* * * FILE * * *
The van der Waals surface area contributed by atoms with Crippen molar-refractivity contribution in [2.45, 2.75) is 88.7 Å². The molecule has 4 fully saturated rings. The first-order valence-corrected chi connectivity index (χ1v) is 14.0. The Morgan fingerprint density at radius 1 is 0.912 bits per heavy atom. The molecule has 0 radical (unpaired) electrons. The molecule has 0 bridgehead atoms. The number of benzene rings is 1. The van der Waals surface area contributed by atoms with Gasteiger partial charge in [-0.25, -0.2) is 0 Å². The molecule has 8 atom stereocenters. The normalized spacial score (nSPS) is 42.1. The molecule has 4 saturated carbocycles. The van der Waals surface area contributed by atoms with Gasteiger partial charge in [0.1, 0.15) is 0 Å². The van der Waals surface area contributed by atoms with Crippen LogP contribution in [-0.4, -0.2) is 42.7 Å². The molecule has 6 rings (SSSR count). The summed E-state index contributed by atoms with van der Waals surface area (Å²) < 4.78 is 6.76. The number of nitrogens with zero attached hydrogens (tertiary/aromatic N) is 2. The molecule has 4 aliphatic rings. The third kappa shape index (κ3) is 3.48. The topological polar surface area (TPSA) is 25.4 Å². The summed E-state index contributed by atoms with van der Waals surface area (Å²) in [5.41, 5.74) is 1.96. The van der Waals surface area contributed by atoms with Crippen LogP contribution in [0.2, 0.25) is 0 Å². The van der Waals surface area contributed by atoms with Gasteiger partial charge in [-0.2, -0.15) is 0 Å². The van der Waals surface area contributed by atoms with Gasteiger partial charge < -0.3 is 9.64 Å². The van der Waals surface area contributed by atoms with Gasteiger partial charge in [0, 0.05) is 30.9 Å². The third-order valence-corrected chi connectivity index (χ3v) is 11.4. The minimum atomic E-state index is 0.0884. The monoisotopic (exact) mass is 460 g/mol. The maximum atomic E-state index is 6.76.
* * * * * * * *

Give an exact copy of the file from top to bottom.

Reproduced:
The van der Waals surface area contributed by atoms with Crippen molar-refractivity contribution in [2.45, 2.75) is 88.7 Å². The molecule has 4 fully saturated rings. The first-order valence-corrected chi connectivity index (χ1v) is 14.0. The Morgan fingerprint density at radius 1 is 0.912 bits per heavy atom. The molecule has 0 radical (unpaired) electrons. The molecule has 0 bridgehead atoms. The number of benzene rings is 1. The van der Waals surface area contributed by atoms with Gasteiger partial charge in [-0.25, -0.2) is 0 Å². The molecule has 8 atom stereocenters. The normalized spacial score (nSPS) is 42.1. The molecule has 4 saturated carbocycles. The van der Waals surface area contributed by atoms with Gasteiger partial charge in [0.1, 0.15) is 0 Å². The van der Waals surface area contributed by atoms with Crippen LogP contribution in [-0.4, -0.2) is 42.7 Å². The molecule has 6 rings (SSSR count). The summed E-state index contributed by atoms with van der Waals surface area (Å²) < 4.78 is 6.76. The number of nitrogens with zero attached hydrogens (tertiary/aromatic N) is 2. The molecule has 4 aliphatic rings. The third kappa shape index (κ3) is 3.48. The topological polar surface area (TPSA) is 25.4 Å². The summed E-state index contributed by atoms with van der Waals surface area (Å²) in [5.41, 5.74) is 1.96. The van der Waals surface area contributed by atoms with Crippen LogP contribution in [0.2, 0.25) is 0 Å². The van der Waals surface area contributed by atoms with Gasteiger partial charge in [-0.2, -0.15) is 0 Å². The van der Waals surface area contributed by atoms with Gasteiger partial charge < -0.3 is 9.64 Å². The van der Waals surface area contributed by atoms with Gasteiger partial charge in [0, 0.05) is 30.9 Å². The third-order valence-corrected chi connectivity index (χ3v) is 11.4. The minimum atomic E-state index is 0.0884. The monoisotopic (exact) mass is 460 g/mol. The maximum atomic E-state index is 6.76.